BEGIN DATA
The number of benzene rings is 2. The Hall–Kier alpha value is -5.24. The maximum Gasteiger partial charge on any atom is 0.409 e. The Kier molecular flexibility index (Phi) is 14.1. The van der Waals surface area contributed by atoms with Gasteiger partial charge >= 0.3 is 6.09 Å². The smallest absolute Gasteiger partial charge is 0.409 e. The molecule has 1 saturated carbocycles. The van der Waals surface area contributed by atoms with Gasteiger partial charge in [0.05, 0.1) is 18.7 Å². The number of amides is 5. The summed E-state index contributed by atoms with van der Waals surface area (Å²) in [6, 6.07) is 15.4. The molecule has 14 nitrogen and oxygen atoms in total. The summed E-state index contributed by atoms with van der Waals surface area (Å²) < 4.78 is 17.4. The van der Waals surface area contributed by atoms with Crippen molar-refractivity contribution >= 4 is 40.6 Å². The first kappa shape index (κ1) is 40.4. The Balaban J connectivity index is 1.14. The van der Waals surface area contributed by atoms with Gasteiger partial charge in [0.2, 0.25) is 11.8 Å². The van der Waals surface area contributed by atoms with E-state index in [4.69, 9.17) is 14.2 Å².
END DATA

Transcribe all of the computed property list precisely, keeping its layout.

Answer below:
The number of benzene rings is 2. The Hall–Kier alpha value is -5.24. The maximum Gasteiger partial charge on any atom is 0.409 e. The Kier molecular flexibility index (Phi) is 14.1. The van der Waals surface area contributed by atoms with Gasteiger partial charge >= 0.3 is 6.09 Å². The smallest absolute Gasteiger partial charge is 0.409 e. The molecule has 1 saturated carbocycles. The van der Waals surface area contributed by atoms with Gasteiger partial charge in [0.05, 0.1) is 18.7 Å². The number of amides is 5. The summed E-state index contributed by atoms with van der Waals surface area (Å²) in [6, 6.07) is 15.4. The molecule has 14 nitrogen and oxygen atoms in total. The summed E-state index contributed by atoms with van der Waals surface area (Å²) < 4.78 is 17.4. The van der Waals surface area contributed by atoms with Crippen molar-refractivity contribution >= 4 is 40.6 Å². The first kappa shape index (κ1) is 40.4. The Balaban J connectivity index is 1.14. The van der Waals surface area contributed by atoms with Gasteiger partial charge in [0.2, 0.25) is 11.8 Å². The van der Waals surface area contributed by atoms with E-state index in [4.69, 9.17) is 14.2 Å².